BASKETBALL: Bemidji’s Darin and Jamie Schultz juggling coaching careers, home life together
Basketball has led Darin and Jamie Schultz to center court of the Bemidji hoops scene. But with two programs, two schedules and now two kids in the mix, the sport revolves around them -- not the other way around.
BEMIDJI -- Darin and Jamie Schultz gravitated toward each other like they gravitated toward basketball.
“We had so much in common with our love for the sport,” Jamie said. “That’s really what brought us together and connected us right away.”
Not only has it authored the couple’s love story, basketball has also led them to center court of the Bemidji hoops scene.
Jamie and Darin met while serving as assistant coaches for the women’s and men’s basketball programs, respectively, at Loras College in Dubuque, Iowa. Fast forward to the present, and Jamie is now in her seventh season as an assistant coach for the BSU women’s basketball team, while Darin is a first-year head coach for the BHS girls basketball team.
But with two programs, two schedules and now two kids in the mix, the sport revolves around them -- not the other way around.
“There’s a lot of basketball talk that goes on in the house. But when we come home, it’s family first,” Darin said. “Basketball is a huge part of our lives, and it’s a huge part of our kids’ lives as they’re thrown into it, but they come first. We focus on that.”
‘Accepting and understanding of family’
At a BSU men’s basketball game last winter, when both teams were in the locker rooms, fans erupted in cheers. The impromptu halftime entertainment was a 3-year-old Harper Schultz, who had wandered onto the court and was running circles around the Beaver logo as the crowd emboldened her with enthusiastic applause.
She jumped up, she plopped down, she waved to the fans and soaked it all in before finally running back toward a smiling -- and slightly embarrassed -- mom on the baseline.
“The staff that we have and people here are really accepting and understanding of family,” Jamie said. “The support we have in the athletic department… is amazing and helpful for our family. People understand that we do have a family, and that comes first. It’s not like that everywhere.”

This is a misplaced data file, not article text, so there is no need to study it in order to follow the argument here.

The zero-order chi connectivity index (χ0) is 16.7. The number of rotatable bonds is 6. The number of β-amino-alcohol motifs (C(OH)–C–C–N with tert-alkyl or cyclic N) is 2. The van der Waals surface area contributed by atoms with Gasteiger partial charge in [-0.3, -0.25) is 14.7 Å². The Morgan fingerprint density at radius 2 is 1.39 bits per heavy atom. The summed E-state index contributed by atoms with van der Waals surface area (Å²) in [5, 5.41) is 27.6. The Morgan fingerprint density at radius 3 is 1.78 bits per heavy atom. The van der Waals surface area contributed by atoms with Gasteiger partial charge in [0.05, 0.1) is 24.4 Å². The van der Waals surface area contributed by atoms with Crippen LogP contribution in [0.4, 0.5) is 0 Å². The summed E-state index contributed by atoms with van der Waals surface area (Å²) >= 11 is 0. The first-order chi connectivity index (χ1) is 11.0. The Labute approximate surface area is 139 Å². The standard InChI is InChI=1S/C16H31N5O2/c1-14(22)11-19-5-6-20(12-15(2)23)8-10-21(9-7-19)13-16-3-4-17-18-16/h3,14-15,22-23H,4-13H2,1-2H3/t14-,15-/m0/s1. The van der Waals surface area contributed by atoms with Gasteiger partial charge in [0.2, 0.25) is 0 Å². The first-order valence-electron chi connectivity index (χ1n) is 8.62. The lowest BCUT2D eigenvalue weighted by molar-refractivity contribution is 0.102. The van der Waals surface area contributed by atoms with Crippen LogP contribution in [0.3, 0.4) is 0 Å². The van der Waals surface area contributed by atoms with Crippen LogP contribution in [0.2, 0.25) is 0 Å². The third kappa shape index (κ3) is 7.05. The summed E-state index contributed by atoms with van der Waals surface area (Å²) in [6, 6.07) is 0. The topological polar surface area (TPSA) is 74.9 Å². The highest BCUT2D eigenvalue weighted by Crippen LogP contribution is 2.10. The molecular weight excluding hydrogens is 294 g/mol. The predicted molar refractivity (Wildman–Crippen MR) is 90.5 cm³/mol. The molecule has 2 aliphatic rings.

Darin and Jamie married in 2017 and had Harper, their firstborn, in July 2018. Hayden, a son, arrived in December 2021. For the past two winters, Darin temporarily surrendered his love for coaching and took a job teaching at Bemidji Middle School while concentrating on “being the best dad and husband I could and letting Jamie focus on her career at BSU.”
“We spent a few years up here, both continuing to do what we love, which is coaching,” said Darin, who spent four seasons with the Walker-Hackensack-Akeley boys basketball program from 2016-20. “And then I decided that I wanted to spend more time being a dad and focusing on that important piece.”
Lots and lots of teammates
When the BHS girls basketball job opened up last summer, it afforded Darin a chance to get back in the game. And because of the Schultzes’ wide-ranging support system, he was able to jump in.
“When he decided to go back to coaching in June when he took that job, I made a huge Excel sheet of all our games. We had family members sign up for when they’re coming up here to visit,” Jamie said. “His family drove 14 hours in a snowstorm to come, just to help us out. … My mom and stepdad have flown up from Florida. Our people, even though they’re far away, have been really helpful for us.”
And that help comes from more than just blood relatives. Coaches at BSU say hello or share a piece of candy when the kids are around. Athletes have signed on for babysitting duty. And their athletic departments are willing to cover for the Schultzes at work if parental duties arise.
“The term ‘family’ gets thrown around a lot in sports today,” Darin said. “I think it’s a really big focal point that coaches use for programs. But one of the big reasons why we love the Bemidji community and the Bemidji State community is that, everywhere we go, it feels like family to us. … Everyone values and believes in those same things. It’s been a really good year getting back into coaching and having all the support from our staffs and the communities we’re in. It’s special.”
Their biggest cheerleaders, however, still reside in the same household.
“We’re our biggest fans and our biggest critics. But it’s fun,” Jamie said. “It’s why we love what we do, because we can coach and love and support each other. It’s part of our story and part of who we are.”